# Dealing With Risk

Dealing with Risk

TABLE

Risk Terms

BETA

Beta relates the volatility of a security to that of the market as a whole. If an investment moved exactly as the market moved, it would have a beta of 1.0.ALPHA

Most commonly used with mutual funds, alpha describes the difference between a fund's actual return and its expected return, given the level of risk it takes, as measured by beta. A fund with a positive alpha has done better than expected, while a fund with a negative alpha has underperformed.STANDARD DEVIATION

A statistical measure of the range a fund's price fluctuates within over time compared with its average price. If two funds have the same average return, investors should prefer the one with the lower standard deviation. To calculate it, average your investment's monthly returns over the past 36 months or longer. Then, subtract this average from each of the individual monthly return figures. This tells you how the investment has deviated from its average return. Then, square each figure and sum the results. The square root of this final number is the standard deviation.*SHARPE RATIO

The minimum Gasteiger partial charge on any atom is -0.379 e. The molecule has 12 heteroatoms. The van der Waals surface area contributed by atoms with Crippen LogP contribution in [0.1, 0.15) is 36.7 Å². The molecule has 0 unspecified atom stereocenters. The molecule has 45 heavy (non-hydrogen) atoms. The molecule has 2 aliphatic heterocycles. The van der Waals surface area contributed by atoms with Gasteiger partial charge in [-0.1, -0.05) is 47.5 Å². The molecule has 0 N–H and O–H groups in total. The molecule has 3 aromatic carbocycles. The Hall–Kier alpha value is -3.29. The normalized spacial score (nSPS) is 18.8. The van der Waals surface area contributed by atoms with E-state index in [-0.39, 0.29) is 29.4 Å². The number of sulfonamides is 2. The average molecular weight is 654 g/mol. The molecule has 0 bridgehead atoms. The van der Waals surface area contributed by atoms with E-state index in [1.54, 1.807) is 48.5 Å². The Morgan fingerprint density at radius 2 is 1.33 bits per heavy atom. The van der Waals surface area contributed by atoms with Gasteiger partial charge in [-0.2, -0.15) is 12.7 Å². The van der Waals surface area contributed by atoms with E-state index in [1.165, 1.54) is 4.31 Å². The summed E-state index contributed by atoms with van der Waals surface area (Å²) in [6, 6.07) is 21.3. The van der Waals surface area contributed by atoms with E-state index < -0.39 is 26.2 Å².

This provides you with a return-per-unit-of-risk measure. To calculate it, take an investment's return minus the "risk-free" rate, divided by the investment's standard deviation.R-SQUARED

Tells you the degree to which an investment's returns rise and fall at the same time as the benchmark it is being compared with. An R-squared of 0 means an investment's returns have no correlation with the benchmark's fluctuations. A 100 reading indicates that they are perfectly matched. Low R-squareds also indicate that the beta of the security is not reliable.MORNINGSTAR RISK

Measures a fund's downside volatility relative to that of the average U.S. equity fund. To calculate it, Morningstar adds up the amounts by which a fund fell short of the three-month Treasury bill's return and divides by the total number of months in the rating period.

DATA: S&P PERSONALWEALTH.COM, BUSINESS WEEK, MORNINGSTAR, VANGUARD GROUP,